Archives for August 2013

The Weekly Hit List: August 30, 2013

Educating All God’s Children by Nicole Baker Fulgham was reviewed in WORLD Magazine

“Fulgham poses a question: ‘To what extent is the Christian community working to help improve public schools for poor children—regardless of where we choose to send our own children?’

“She argues that most poor kids go to public schools, and if we care about children, the poor, and justice, we need to be involved in making those schools better. She provides a history of evangelical engagement with and withdrawal from public education, and spotlights churches and faith-based organizations that are successfully partnering with urban schools.

“The book hopes to inspire Christians to engage with low-income public schools and lays out practical ways to do it.”

 

Quick Hits:

Douglas Gresham (C. S. Lewis’s closest relative and consultant for all of the Narnia films) will make three U.S. appearances, speaking on the world of Narnia and the life and legacy of C. S. Lewis. Gresham will also be signing copies of A Life Observed: A Spiritual Biography of C. S. Lewis by Devin Brown, for which Gresham wrote the foreword.

Arthur Boers, author of Living into Focus, was interviewed by Andy Byers for The Big Bible Project.

The Bible Made Impossible by Christian Smith was reviewed by Bob Trube for Intervarsity Emerging Scholars Blog.

Esther & Daniel  (BTCB) by Samuel Wells and George Sumner was reviewed by Steve Bishop.

 

Ebook Specials:

One Step Closer: Why U2 Matters to Those Seeking God by Christian Scharen is only $3.99 (75% off) through September 7.

We Were the Least of These: Reading the Bible with Survivors of Sexual Abuse by Elaine A. Heath is only $3.99 (80%) off through September 5.

Lectionary Reflection for the Fifteenth Sunday after Pentecost

This excerpt comes from Luke (BTCB) by David Lyle Jeffrey, commenting on Luke 14:1, 7-14:

Luke BTCB

Hospitality, as we have seen, can actually mask inhospitable intentions. Appearing to be generous, it can be disingenuous. In the view of Jesus, no hospitality driven by political motives, or employed as a strategem for social positioning, is virtuous.

As he has watched the guests scramble for preferred seats, positions they imagine to be indicative of their status (14:7), he has noticed this further mark of inauthenticity in the afikomen of the Pharisees. As the parable he tells makes clear enough, the virtue of self-effacement is a corollary of the practice of hospitiality.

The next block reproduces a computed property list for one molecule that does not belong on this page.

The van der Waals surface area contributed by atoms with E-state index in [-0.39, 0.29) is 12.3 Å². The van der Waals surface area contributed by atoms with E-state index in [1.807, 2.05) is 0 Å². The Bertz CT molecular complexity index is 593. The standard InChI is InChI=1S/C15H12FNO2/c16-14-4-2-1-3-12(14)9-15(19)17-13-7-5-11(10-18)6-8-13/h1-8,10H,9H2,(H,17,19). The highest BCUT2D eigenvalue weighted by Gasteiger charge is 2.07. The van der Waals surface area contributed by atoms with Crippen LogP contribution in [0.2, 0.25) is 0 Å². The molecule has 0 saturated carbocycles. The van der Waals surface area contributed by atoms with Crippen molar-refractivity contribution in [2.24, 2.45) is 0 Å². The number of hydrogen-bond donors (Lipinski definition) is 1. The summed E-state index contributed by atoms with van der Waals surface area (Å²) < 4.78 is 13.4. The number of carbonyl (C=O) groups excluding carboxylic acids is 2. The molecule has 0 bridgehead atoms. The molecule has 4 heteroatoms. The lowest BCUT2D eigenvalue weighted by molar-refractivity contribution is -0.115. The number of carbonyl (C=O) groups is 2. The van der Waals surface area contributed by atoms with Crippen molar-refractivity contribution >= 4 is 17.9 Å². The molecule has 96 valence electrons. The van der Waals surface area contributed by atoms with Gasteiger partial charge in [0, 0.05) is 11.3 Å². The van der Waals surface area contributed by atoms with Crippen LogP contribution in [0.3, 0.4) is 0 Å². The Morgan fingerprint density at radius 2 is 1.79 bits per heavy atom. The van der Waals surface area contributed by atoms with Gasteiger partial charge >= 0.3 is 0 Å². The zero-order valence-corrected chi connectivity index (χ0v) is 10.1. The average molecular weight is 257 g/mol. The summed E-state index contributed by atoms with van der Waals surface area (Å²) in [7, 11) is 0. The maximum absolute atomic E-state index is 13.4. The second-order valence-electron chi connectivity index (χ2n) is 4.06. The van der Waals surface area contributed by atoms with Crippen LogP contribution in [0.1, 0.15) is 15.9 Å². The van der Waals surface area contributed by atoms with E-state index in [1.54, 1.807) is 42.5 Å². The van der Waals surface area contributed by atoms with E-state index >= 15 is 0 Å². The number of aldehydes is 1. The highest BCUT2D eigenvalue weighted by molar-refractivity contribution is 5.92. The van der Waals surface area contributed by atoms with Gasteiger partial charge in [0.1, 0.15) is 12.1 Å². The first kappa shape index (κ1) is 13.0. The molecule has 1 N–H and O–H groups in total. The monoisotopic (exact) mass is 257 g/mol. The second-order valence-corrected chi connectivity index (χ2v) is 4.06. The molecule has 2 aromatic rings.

The parable and its context, unique to Luke, call for a reflection of the divine principle laid down in scripture (e.g., Lev. 19:15; Num. 16:15) and given by Luke as Peter’s summary of Christ’s teaching concerning the gracious outreach of God to “all the world”: “Of a truth I perceive that God is no respecter of person” (Acts 10:34 KJV). Peter then tells of the ministry and teaching of Jesus (10:35-43), following which immediately the Holy Spirit falls on all who hear the word, Gentiles included (cf. Jas. 2:1-5).

Both the Old Testament remembrances and the later account in the book of Acts of Peter’s sermon following the conversion of Cornelius help us to understand Luke’s persistence in underscoring this aspect of Jesus’s message. It is not just that the poor matter to God and must be served but also clearly that “worth” as measured in human eyes does not correspond to the way God sees things.

Scrabbling after the “seats of honor” (prōtoklisiai) is not only unseemly; it is imprudent. The “parable” (parabolē) Jesus gives here is a counsel of wisdom concerning the virtue of humility. In pursuing ambition for the place of honor, or fame, overreaching may result in profound embarrassment, even shame (Luke 14:9). Accordingly, humility is also a form of prudential wisdom; by sitting in the lowest seat the wise person avoids both offense and embarrassment (cf. Prov. 25:6-7).

Jesus offers out of his treasure here “something old,” but that has by his present company been forgotten (Luke 14:10). The principle that one day the last shall be first and the first last is, in 14:11, given in words that recall the Magnificat of Mary, but they also echo Jesus’s earlier warnings that in the eschaton the judgment of God and God alone pertains, and accordingly a lot of people are due for a surprise (Matt. 19:30; 20:16; Mark 10:31; Luke 13:30).

This repeated warning transforms the idea of social prudence into something “new,” grounding it in an eschatological principle (but cf. Ezek. 21:25-26). As the word “humility” suggests (from Latin humus), this virtue is no more than a candid recognition of the limitations appropriate to the human being as a creature of the Creator.